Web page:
A Recent California Supreme Court Decision Clarifies when an Intentional Act with Unforeseen Results is an Accident under a Liability Policy

Posted in: Duty to Defend, General Liablity, Insurance Litigation Blog, Negligence June 29, 2018

Generally, an insured will not receive coverage under a liability policy when they intentionally cause the loss or injury for which they are seeking coverage.  As expected, insurers regularly deny claims when they are able to characterize an insured’s conduct as intentional, even when the damage or injury caused was accidental or not intended by the insured.  In recent years, insurers in California have been able to successfully defend their denial of insurance claims involving an intentional act before California courts. The success experienced by these insurers has largely been the result of a California Supreme Court decision in 2009 holding that “an injury-producing event is not an ‘accident’ within the policy’s coverage language when all of the acts, the

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New liability for claims adjusters the right move. Daily Journal Publishes McKennon Law Group PC Article.

Posted in: Case Updates, Negligence, Property & Casualty Insurance April 22, 2014

The April 21, 2014 edition of the Los Angeles Daily Journal featured Robert McKennon’s article entitled:  “New Liability for claim adjusters the right move.”  In it, Mr. McKennon discusses a new case which exposes insurance adjustors to negligent misrepresentation and intentional infliction of emotional distress claims by policyholders.  The article is posted below with the permission of the Daily Journal.…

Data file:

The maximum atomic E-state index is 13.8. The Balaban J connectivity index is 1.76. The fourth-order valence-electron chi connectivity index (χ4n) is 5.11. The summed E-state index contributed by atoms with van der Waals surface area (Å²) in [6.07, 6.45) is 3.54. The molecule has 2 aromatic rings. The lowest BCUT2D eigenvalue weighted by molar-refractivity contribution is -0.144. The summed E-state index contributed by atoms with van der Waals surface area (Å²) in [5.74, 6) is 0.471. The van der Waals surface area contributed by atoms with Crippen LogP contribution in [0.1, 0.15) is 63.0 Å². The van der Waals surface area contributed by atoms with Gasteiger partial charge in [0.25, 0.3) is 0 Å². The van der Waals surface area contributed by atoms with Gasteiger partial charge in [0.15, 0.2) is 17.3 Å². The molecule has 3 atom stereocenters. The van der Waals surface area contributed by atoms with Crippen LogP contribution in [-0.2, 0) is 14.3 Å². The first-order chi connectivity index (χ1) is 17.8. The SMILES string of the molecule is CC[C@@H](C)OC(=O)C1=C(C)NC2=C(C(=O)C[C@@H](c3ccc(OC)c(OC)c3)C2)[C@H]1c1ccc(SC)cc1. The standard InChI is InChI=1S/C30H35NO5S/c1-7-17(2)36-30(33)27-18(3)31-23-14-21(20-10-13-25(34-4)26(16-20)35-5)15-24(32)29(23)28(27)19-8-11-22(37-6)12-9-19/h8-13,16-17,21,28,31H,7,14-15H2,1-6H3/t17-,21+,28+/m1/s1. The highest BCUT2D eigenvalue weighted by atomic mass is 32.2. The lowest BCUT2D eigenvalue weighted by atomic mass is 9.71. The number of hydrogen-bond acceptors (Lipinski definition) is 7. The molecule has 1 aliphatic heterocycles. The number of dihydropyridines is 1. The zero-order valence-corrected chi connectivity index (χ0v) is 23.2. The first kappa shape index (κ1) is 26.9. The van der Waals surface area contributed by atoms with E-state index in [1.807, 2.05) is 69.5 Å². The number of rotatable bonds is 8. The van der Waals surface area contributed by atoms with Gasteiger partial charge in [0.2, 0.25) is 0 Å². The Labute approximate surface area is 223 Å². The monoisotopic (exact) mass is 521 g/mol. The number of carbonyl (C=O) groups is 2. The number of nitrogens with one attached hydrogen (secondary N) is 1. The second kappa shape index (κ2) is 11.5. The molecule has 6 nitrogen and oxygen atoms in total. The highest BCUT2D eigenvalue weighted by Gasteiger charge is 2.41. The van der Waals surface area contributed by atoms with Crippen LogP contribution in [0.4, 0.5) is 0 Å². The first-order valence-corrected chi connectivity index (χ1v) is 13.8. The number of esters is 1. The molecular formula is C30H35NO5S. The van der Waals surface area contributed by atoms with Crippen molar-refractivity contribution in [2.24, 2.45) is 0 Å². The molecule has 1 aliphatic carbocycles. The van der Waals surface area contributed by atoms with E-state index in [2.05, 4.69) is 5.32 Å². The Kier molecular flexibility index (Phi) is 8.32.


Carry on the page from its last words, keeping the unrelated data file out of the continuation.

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An Insurance Company Cannot Shield Itself from Negligence Liability by Filing an Interpleader

Posted in: Breach of Contract, Case Updates, Insurance Bad Faith, Interpleader, Negligence August 20, 2012

In Lee v. West Coast Life Insurance Company, 2012 U.S. App. LEXIS 15768 (9th Cir. July 31, 2012), the Ninth Circuit Court of Appeals ruled that a stakeholder insurance company cannot use an interpleader filing to shield itself from tort liability for its negligent actions.  With this holding, the Court of Appeals confirmed that “where the stakeholder may be independently liable to one or more claimants, [an] interpleader does not shield the stakeholder from tort liability, nor from liability in excess of the stake.”

In 1998, West Coast Life Insurance Company issued a policy on the life of Steve Lee, Sr.  Over the next ten years, West Coast received numerous change of ownership and change of beneficiary forms from …

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